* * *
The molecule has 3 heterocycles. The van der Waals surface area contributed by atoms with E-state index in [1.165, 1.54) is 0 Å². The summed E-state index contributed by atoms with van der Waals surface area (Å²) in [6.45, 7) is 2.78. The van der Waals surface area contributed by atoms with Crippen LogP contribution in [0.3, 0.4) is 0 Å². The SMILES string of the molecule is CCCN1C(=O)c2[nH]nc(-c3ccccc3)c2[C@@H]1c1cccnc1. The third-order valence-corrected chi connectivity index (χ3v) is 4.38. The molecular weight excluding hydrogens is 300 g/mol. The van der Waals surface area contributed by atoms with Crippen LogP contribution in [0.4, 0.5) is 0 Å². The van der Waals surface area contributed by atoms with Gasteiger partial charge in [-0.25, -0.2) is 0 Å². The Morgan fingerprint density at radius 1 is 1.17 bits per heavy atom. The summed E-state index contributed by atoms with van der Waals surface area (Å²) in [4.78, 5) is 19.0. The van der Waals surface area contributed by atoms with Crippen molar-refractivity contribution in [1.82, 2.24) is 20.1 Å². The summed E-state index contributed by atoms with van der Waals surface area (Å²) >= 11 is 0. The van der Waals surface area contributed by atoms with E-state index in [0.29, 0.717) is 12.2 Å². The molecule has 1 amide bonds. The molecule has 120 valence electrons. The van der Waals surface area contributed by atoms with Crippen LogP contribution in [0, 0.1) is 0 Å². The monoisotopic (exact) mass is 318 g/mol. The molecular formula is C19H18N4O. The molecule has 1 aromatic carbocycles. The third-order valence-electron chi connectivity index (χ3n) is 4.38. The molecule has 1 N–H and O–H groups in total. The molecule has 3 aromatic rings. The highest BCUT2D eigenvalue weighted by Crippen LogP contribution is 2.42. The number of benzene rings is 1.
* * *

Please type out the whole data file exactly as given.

The molecule has 3 heterocycles. The van der Waals surface area contributed by atoms with E-state index in [1.165, 1.54) is 0 Å². The summed E-state index contributed by atoms with van der Waals surface area (Å²) in [6.45, 7) is 2.78. The van der Waals surface area contributed by atoms with Crippen LogP contribution in [0.3, 0.4) is 0 Å². The SMILES string of the molecule is CCCN1C(=O)c2[nH]nc(-c3ccccc3)c2[C@@H]1c1cccnc1. The third-order valence-corrected chi connectivity index (χ3v) is 4.38. The molecular weight excluding hydrogens is 300 g/mol. The van der Waals surface area contributed by atoms with Crippen LogP contribution in [0.4, 0.5) is 0 Å². The van der Waals surface area contributed by atoms with Gasteiger partial charge in [-0.25, -0.2) is 0 Å². The Morgan fingerprint density at radius 1 is 1.17 bits per heavy atom. The summed E-state index contributed by atoms with van der Waals surface area (Å²) in [4.78, 5) is 19.0. The van der Waals surface area contributed by atoms with Crippen molar-refractivity contribution in [1.82, 2.24) is 20.1 Å². The summed E-state index contributed by atoms with van der Waals surface area (Å²) >= 11 is 0. The van der Waals surface area contributed by atoms with E-state index in [0.29, 0.717) is 12.2 Å². The molecule has 1 amide bonds. The molecule has 120 valence electrons. The van der Waals surface area contributed by atoms with Crippen LogP contribution in [0, 0.1) is 0 Å². The monoisotopic (exact) mass is 318 g/mol. The molecular formula is C19H18N4O. The molecule has 1 aromatic carbocycles. The third-order valence-electron chi connectivity index (χ3n) is 4.38. The molecule has 1 N–H and O–H groups in total. The molecule has 3 aromatic rings. The highest BCUT2D eigenvalue weighted by Crippen LogP contribution is 2.42. The number of benzene rings is 1.